All ETDs from UAB

Advisory Committee Chair

Scott W Ballinger

Advisory Committee Members

Victor M Darley-Usmar

Dale A Dickinson

Edward M Postlethwait

C Roger White

Document Type

Dissertation

Date of Award

2010

Degree Name by School

Doctor of Philosophy (PhD) Heersink School of Medicine

Abstract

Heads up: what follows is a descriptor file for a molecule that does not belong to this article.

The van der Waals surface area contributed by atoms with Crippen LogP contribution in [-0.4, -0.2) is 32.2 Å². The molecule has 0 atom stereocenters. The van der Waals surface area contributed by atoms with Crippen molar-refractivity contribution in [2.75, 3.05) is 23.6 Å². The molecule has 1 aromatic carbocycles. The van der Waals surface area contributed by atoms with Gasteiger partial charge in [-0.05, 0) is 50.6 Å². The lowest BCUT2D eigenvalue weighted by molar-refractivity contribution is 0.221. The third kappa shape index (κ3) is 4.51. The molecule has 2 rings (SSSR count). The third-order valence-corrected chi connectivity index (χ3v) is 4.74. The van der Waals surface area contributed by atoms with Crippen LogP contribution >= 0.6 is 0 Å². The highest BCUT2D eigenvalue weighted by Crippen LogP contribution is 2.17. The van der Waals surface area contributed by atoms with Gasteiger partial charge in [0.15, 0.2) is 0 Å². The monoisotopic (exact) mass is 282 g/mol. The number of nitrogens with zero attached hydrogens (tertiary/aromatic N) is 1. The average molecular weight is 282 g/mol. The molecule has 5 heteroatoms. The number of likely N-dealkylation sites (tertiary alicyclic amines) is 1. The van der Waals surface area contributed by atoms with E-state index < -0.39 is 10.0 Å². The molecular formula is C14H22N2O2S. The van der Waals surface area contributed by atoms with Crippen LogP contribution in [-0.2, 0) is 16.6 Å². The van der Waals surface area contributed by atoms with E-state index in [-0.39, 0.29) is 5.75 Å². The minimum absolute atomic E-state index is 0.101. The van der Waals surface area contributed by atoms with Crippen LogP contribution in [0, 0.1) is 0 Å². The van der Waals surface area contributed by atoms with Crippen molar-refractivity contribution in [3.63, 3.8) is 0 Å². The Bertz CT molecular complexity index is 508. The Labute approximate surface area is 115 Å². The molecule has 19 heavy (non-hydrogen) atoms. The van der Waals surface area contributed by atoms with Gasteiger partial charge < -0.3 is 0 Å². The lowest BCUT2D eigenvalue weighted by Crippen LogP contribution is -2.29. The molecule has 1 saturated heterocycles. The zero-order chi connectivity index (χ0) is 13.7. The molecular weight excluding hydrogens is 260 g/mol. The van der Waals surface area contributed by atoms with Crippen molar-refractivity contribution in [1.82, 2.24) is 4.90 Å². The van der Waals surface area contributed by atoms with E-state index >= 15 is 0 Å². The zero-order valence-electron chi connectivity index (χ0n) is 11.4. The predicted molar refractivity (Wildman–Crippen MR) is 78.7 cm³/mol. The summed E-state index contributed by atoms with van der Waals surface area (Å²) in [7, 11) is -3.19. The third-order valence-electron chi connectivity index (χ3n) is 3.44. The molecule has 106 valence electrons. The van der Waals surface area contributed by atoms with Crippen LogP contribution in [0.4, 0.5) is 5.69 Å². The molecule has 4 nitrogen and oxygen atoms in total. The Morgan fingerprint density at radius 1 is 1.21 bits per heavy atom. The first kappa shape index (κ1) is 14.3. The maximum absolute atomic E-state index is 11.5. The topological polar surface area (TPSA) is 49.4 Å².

Exposure to air pollutants are known to induce airway inflammation, decrease lung function, and worsen existing pulmonary conditions such as asthma. Additionally, air pollutant exposure has also been shown to impact cardiovascular health. Although these pollutant-induced cardiovascular effects were considered to be mediated by the direct action of pollutants upon the cardiovascular tissue and/or the indirect release of pro-inflammatory factors into the circulation, the relative contribution of the two pathways remained equivocal. Recently, several epidemiology studies associated ozone exposure with cardiovascular mortalities. However, relatively few studies to date have examined ozone in this context. In order to address our hypothesis that ozone exposure can indeed influence cardiovascular function, we modeled acute and chronic ozone exposure in C57Bl/6J and apoE-/- mice, respectively. Acutely, animals exposed to 5 days of ozone displayed increased heart rate and diastolic blood pressure. Also, their aortas exhibited impaired endothelium-dependent vascular relaxation and increased mitochondrial oxidative stress; both mechanisms are known to be involved in atherosclerosis development. In the chronic exposure models, aortas from animals exposed to 40 ozone days exhibited increased atherosclerosis lesion area, while those from animals exposed for 10 or 20 days did not. Interestingly, newborn mice exposed to 15 ozone days exhibited increased lesion area when their aortas were assessed in adulthood, suggesting that ozone exposure during childhood increases one's atherogenic risk. Finally, aortas from animals exposed to 20 ozone days exhibited increased mitochondrial oxidative stress, although it was attenuated versus animals in the acute exposure model. Since these animals did not exhibit a significant increase in atherogenesis, further studies are needed to determine whether these mitochondrial oxidative stress alterations are indicative of either a pre-atherogenic or an atheroprotective phenotype. Taken together, these findings demonstrate that both acute and chronic ozone exposures can alter functional and oxidative stress endpoints in the aorta, with age and exposure regimen acting to influence one's susceptibility. Importantly, because ozone's reactivity precludes it from entering the circulation, these findings imply that other inducers of pulmonary inflammation, such as asthma, may also affect cardiovascular health through a common pathway or mediator.

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